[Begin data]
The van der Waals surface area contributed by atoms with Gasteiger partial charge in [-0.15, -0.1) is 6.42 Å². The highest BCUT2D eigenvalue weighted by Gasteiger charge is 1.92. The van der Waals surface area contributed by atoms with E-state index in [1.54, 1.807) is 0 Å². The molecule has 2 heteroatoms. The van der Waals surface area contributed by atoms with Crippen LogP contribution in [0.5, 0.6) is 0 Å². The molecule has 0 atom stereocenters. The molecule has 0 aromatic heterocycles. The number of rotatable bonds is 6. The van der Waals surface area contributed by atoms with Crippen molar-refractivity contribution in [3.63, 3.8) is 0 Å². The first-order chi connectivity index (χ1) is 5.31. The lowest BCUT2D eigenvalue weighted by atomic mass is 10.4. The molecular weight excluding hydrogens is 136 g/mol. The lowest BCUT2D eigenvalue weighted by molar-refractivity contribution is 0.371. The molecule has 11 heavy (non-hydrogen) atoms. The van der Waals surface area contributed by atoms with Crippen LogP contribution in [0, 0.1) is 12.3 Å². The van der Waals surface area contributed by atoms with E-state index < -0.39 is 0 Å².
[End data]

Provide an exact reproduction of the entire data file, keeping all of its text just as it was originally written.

The van der Waals surface area contributed by atoms with Gasteiger partial charge in [-0.15, -0.1) is 6.42 Å². The highest BCUT2D eigenvalue weighted by Gasteiger charge is 1.92. The van der Waals surface area contributed by atoms with E-state index in [1.54, 1.807) is 0 Å². The molecule has 2 heteroatoms. The van der Waals surface area contributed by atoms with Crippen LogP contribution in [0.5, 0.6) is 0 Å². The molecule has 0 atom stereocenters. The molecule has 0 aromatic heterocycles. The number of rotatable bonds is 6. The van der Waals surface area contributed by atoms with Crippen molar-refractivity contribution in [3.63, 3.8) is 0 Å². The first-order chi connectivity index (χ1) is 5.31. The lowest BCUT2D eigenvalue weighted by atomic mass is 10.4. The molecular weight excluding hydrogens is 136 g/mol. The lowest BCUT2D eigenvalue weighted by molar-refractivity contribution is 0.371. The molecule has 11 heavy (non-hydrogen) atoms. The van der Waals surface area contributed by atoms with Crippen LogP contribution in [0, 0.1) is 12.3 Å². The van der Waals surface area contributed by atoms with E-state index < -0.39 is 0 Å².